BLOOMINGTON — More Bloomington-Normal junior high school and college students are using alcohol and marijuana so a partnership of 19 community organizations is responding.
Using $1.5 million from the U.S. Department of Health and Human Services' Substance Abuse and Mental Health Services Administration (SAMHSA), the partnership led by Bloomington-based Chestnut Health Systems hopes to re-tool many of the strategies that have been used successfully to decrease alcohol and marijuana use among high school students.
They also hope to decrease vaping, whose use in up among junior high and high school students. Vaping is inhaling and exhaling vapor produced by an electronic cigarette.
Chestnut announced the partnership and the $1.5 million, five-year grant on Wednesday. The grant is part of $230 million to be distributed over five years nationwide to address underage drinking.
According to the Illinois Youth Survey, 17.4 percent of Bloomington-Normal 10th- and 12th-graders reported using alcohol in 2018, a decrease from 23.9 percent in 2016. Use of marijuana also declined, from 13 percent in 2016 to 10.9 percent in 2018.
People are also reading…
"We believe that what we're doing with our BN Parents messaging has been successful," Liz Hamilton told The Pantagraph.
Hamilton, a Chestnut employee who is project director for the new partnership, also is community project coordinator for BN Parents, a coalition working to reduce youth substance use.
But the Illinois Youth Survey also found that, among eighth-graders in Bloomington-Normal, 11.3 percent reported using alcohol in 2018 compared with 8.3 percent in 2016, and 5.3 percent used marijuana in 2018 compared with 3 percent in 2016.
That same survey indicated that vaping rates among Bloomington-Normal eighth-, 10th- and 12th-graders more than doubled in the past two years.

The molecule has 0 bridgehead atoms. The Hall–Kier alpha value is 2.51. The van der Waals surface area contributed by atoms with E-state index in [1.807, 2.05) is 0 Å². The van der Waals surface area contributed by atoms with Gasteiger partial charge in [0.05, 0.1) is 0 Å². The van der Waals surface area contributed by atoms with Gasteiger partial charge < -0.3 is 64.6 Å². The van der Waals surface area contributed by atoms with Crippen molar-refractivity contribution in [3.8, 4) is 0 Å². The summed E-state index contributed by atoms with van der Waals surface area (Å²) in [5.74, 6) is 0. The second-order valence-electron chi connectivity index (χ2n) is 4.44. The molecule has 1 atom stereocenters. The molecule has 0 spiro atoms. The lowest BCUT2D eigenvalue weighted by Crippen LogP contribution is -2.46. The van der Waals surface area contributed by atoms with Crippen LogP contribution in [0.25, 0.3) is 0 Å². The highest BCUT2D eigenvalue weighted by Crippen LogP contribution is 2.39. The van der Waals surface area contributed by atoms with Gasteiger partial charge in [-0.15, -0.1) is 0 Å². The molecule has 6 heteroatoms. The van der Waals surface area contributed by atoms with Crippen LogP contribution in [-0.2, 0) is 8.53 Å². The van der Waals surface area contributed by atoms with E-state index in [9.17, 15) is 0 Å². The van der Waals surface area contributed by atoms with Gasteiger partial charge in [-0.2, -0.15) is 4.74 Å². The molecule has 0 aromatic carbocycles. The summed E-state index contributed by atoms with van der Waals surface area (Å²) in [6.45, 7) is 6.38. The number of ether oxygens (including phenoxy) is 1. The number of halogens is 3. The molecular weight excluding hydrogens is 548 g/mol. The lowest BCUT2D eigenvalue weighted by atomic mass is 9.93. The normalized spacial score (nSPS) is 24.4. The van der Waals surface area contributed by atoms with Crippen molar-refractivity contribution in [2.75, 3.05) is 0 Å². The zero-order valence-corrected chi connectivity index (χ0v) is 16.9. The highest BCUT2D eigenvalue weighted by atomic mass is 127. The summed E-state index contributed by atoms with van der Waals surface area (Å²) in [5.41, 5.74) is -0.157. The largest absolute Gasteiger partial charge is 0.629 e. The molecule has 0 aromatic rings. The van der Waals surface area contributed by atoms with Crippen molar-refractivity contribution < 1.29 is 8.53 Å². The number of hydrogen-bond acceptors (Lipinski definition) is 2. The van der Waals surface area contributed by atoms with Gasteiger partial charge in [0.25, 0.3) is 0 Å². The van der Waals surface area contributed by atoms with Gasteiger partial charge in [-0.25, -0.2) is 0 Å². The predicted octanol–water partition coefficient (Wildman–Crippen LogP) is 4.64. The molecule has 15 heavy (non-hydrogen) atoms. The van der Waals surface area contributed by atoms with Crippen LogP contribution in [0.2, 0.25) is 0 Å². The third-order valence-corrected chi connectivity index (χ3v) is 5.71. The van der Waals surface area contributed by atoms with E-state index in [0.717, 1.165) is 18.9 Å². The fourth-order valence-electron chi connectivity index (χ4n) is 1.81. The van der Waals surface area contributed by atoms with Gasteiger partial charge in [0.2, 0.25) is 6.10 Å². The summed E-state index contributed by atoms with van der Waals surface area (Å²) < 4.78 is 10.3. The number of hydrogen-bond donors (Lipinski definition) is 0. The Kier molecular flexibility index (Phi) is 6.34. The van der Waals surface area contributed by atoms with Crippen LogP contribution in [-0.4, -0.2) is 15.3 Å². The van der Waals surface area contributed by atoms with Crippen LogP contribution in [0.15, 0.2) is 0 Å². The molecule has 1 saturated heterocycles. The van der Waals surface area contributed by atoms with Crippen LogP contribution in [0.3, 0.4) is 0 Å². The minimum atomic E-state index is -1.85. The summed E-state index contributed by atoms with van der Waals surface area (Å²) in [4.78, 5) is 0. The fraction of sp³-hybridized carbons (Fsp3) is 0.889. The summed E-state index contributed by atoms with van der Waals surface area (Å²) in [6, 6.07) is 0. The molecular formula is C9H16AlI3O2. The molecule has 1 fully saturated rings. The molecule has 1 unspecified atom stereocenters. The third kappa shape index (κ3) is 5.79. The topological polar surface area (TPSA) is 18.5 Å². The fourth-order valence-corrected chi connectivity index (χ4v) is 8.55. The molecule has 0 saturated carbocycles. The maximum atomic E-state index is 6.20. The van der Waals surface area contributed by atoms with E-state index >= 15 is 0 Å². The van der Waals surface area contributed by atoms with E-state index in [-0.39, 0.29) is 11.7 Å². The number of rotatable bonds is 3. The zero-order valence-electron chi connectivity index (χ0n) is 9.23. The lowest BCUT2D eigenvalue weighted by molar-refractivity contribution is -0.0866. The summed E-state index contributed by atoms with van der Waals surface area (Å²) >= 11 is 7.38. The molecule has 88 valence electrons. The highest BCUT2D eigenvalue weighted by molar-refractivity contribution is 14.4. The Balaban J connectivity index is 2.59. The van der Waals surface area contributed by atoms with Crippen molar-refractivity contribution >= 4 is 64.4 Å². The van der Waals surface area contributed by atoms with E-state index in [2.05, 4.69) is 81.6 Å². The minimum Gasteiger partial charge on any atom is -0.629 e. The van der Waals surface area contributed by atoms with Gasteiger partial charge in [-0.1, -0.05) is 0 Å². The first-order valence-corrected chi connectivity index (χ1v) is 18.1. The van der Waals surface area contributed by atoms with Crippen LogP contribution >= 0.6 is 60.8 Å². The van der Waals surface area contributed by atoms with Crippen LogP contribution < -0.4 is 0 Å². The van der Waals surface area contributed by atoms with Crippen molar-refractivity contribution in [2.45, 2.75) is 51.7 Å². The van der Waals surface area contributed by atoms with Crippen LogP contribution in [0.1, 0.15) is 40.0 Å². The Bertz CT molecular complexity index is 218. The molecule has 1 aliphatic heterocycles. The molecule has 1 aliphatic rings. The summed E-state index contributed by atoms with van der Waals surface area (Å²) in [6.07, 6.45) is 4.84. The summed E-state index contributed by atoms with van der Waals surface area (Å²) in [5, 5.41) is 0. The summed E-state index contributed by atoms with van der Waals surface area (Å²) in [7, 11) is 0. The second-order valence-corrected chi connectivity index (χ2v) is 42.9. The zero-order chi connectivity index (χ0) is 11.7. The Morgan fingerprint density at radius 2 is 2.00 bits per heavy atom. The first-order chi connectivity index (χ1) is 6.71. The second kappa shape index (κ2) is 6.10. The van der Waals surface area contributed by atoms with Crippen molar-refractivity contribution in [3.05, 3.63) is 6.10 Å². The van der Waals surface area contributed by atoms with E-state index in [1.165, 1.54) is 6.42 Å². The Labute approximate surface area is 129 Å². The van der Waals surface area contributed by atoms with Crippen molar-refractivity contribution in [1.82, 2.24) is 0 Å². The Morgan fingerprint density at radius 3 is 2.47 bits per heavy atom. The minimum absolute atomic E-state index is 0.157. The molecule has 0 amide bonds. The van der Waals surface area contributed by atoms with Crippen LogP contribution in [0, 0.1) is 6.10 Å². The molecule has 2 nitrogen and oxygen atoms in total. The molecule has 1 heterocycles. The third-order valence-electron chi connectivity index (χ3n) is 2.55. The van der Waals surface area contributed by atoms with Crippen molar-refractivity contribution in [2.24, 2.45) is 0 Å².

In 2018, 7 percent of eighth-graders, 15 percent of 10th-graders and 27 percent of 12th-graders reporting using e-cigarettes in the previous 30 days.
"There definitely has been an increase in e-cigarettes," Bloomington Junior High School Principal Sherrilyn Thomas said of vaping by middle-school students overall. "I don't feel as though there has been an increase in alcohol. We haven't seen it at our level."
As to Bloomington-Normal college students, Hamilton said data and interviews indicate the perceived risk of harm from marijuana has declined while marijuana use has increased.
For example, Normal Police Department issued 241 ordinance violations for cannabis possession in 2016, but that increased to 392 in 2018, she said.
"We're seeing (locally among college students) that marijuana use is up and vaping is up," Hamilton said. "With alcohol, we are seeing some positive trends, but there are reports of more suicide ideation and attempts while under the influence of alcohol."
Complicating matters is that recreational use of marijuana by adults 21 and older becomes legal in Illinois on Jan. 1, Hamilton said.
"Our message to students is it's not safe for you because your brain is still under construction," she said. Marijuana use may have a negative impact on the developing brain until age 25, she added.
Hamilton believes efforts to reduce alcohol and marijuana use among high school students may be retooled to successfully address substance abuse among junior high and college students.
Those include compliance checks with businesses that sell alcohol, targeted party patrols during prom and graduation seasons, parent education, postings on social media, and partnerships with libraries, hospitals, pediatricians, junior high schools and colleges.
In addition, a mobile phone app will be developed to list youth substance-free activities, and Heartland Community College will offer its fitness and recreation center and staff for youths to use one Friday evening each month.
"I love the support of the community in addressing these issues with our students," Thomas said of the partnership. "We have success when initiatives are addressed, not only by schools and agencies, but by the entire community."
During the next several months, more data will be collected and messaging targeted to the youth will be developed and tested, Hamilton said. The programs will be fully operational by fall 2020.
Contact Paul Swiech at (309) 820-3275. Follow him on Twitter: @pg_swiech